The United States says it has reached a "shared vision" of partnership with Pacific Island nations, including new pledges of U.S. assistance, as concern grows about China's expanding influence in the region.
On Wednesday, the U.S. began its first-ever in-person summit with leaders from about a dozen island nations spanning vast stretches of the Pacific Ocean.
U.S. President Joe Biden will deliver remarks to Pacific Island leaders at the State Department on Thursday, then host a dinner at the White House.
"We have come together around a declaration of partnership between the U.S. and the Pacific," U.S. Secretary of State Antony Blinken said while holding up a document during Wednesday's working luncheon with Pacific leaders at the State Department.
But the final language of a reported 11-point joint declaration is still being hammered out.
The Solomon Islands sent a diplomatic note to the regional Pacific Islands Forum announcing it would not sign the declaration during the high-profile gathering.
The declaration, which was drafted after several weeks of negotiations between Pacific Island nations and Biden administration officials, covers issues such as practicing sustainable development, tackling climate change, and preserving the security of the Pacific region and its trade.
But the note from the Solomon Islands says the government and parliament need more time to study the declaration. Prime Minister Manasseh Sogavare is in Washington, however, and is taking part in the summit, a senior administration official said.
Blinken announced Wednesday that the U.S. would contribute $4.8 million to a new program called Resilient Blue Economies that will strengthen marine livelihoods in the Pacific Islands by supporting sustainable fisheries, aquaculture and tourism.
"Pacific Islanders are generally more interested in the conversation than in the immediate deliverables from the summit," said Brian Harding, a senior expert on Southeast Asia for the U.S. Institute of Peace.
Harding told VOA on Wednesday that "some leaders have understandably seen the joint declaration as having been rushed and ultimately are looking for whether the United States will follow through with its commitments and be consistent with its engagement moving forward."
Other experts said this week's summit remedies what some see as Washington's inattention to Pacific Island nations.
A senior Biden administration official said that during the summit, the White House will release "a specific Pacific strategy for the first time." The U.S. also plans to expand its diplomatic missions from six to nine across the Pacific.
"This is part of our effort to shore up U.S. relations with a part of the world that frankly has been somewhat neglected of late," said Chris Johnstone, a senior adviser at the Washington-based Center for Strategic and International Studies.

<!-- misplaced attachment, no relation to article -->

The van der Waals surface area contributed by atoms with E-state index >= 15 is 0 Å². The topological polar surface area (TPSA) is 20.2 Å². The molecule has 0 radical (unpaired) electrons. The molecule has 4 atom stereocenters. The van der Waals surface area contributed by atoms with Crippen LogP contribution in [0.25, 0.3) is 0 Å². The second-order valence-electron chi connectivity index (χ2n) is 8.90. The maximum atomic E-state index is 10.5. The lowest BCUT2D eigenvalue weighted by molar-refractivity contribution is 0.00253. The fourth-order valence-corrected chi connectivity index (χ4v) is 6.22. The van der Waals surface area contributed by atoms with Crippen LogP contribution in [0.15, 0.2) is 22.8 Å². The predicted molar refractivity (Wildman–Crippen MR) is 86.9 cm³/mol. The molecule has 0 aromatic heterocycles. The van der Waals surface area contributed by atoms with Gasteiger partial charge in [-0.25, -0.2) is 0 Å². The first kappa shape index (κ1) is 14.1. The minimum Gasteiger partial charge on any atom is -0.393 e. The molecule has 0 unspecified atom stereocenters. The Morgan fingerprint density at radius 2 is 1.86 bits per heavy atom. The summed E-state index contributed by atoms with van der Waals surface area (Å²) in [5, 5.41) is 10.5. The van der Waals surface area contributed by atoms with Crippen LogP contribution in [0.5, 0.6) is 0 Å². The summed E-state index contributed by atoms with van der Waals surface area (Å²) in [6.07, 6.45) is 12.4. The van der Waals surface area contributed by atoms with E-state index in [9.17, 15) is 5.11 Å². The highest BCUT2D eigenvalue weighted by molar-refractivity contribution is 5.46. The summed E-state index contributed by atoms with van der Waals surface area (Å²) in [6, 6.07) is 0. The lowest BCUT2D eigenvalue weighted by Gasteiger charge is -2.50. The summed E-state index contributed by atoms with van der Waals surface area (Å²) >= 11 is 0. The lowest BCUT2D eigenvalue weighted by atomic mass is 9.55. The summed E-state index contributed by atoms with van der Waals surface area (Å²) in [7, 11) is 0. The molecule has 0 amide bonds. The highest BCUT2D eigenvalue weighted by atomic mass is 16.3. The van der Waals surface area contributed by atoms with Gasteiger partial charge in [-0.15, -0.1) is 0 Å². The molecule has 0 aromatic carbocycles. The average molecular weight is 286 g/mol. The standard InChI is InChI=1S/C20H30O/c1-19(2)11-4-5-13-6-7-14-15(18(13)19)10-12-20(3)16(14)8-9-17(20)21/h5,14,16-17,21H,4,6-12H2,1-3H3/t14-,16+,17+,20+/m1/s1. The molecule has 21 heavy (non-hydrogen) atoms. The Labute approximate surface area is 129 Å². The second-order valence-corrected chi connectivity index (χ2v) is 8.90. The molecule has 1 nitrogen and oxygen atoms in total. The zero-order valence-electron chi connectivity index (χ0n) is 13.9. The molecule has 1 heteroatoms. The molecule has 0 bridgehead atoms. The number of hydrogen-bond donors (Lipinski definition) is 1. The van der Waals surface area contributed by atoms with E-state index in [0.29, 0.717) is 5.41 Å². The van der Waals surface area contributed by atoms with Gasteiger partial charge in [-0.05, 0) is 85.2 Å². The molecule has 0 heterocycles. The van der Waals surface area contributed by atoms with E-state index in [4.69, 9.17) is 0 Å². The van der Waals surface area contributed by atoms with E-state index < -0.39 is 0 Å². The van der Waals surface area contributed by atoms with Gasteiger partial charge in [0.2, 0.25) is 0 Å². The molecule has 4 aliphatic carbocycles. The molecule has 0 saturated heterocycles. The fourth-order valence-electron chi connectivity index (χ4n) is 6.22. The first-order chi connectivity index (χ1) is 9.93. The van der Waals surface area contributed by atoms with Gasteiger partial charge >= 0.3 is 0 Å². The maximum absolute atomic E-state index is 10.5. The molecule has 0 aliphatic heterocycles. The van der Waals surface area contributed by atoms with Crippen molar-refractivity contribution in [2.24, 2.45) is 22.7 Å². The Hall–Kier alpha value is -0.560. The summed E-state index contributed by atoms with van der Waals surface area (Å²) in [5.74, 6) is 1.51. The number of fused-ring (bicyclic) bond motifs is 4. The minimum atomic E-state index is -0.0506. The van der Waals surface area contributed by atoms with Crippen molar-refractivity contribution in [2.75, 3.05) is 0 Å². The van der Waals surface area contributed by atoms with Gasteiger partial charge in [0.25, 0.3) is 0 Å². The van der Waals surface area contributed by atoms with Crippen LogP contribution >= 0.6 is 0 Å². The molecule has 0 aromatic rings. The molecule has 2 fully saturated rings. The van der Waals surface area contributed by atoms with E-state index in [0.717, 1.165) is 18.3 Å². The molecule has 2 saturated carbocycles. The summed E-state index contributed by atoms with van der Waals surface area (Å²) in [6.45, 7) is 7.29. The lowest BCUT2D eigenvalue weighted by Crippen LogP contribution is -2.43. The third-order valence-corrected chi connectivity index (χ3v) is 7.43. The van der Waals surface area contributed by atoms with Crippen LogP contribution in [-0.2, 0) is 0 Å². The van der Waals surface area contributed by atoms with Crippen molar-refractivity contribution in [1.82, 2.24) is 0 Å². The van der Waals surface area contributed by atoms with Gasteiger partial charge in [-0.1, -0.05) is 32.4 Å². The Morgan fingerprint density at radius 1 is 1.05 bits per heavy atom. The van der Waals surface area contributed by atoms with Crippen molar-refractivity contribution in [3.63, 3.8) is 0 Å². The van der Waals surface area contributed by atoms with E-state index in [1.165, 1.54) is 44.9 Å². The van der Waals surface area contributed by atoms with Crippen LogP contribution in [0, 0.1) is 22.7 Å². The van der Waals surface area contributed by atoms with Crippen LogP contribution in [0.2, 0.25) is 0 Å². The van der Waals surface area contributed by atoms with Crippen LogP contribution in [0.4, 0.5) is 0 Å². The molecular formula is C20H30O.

"These are important countries, lots of resources, including in fisheries, and a part of the world where there's growing concern about Chinese influence, People's Republic of China influence," Johnstone told VOA, adding that China has been seeking to establish military relationships with some of them.
On Wednesday, Blinken hosted leaders and senior officials for a luncheon. U.S. climate envoy John Kerry hosted a session to discuss priorities for the Pacific Island nations that include climate resilience efforts and clean-energy transformation.
Wednesday night, Pacific Island leaders were invited to U.S. Coast Guard headquarters for a dinner discussion about opportunities to enhance maritime security and to counter illegal, unreported and unregulated fishing.
The Solomon Islands' refusal to sign the declaration comes just five months after it signed a security agreement with China, raising concerns in the U.S. and Australia that Beijing would establish a military presence on the islands, which are less than 2,000 kilometers from Australia.
A draft agreement that had emerged on social media included a provision that could allow Beijing to send armed police and soldiers to the Solomon Islands, as well as base its navy ships off the island nation's coast.
Prime Minister Sogavare insisted he would not allow the creation of a Chinese military base, saying the deal instead would help provide domestic security.
A U.S. delegation sent to Honiara failed to dissuade Sogavare from signing the security pact with China.
Earlier this month, the Marshall Islands suspended talks with American officials about renewing the two countries' strategic partnership, protesting what it perceives as the U.S. failure to address the health and environmental impacts from U.S. nuclear testing in the region during the 1940s and 1950s.
"Nuclear legacy issues are a major sticking point in an otherwise very close relationship," said Harding.
Vice President Kamala Harris told the Pacific Islands Forum back in July that the United States is planning to appoint an envoy to the Forum and open new embassies in Tonga and Kiribati as part of a pledge that the U.S. would increase its diplomatic and financial support to the Pacific region. She also announced the administration had requested $60 million a year from the U.S. Congress that would triple current funding for fisheries assistance, marine conservation and climate resilience projects for the region.
Some information for this report came from Reuters.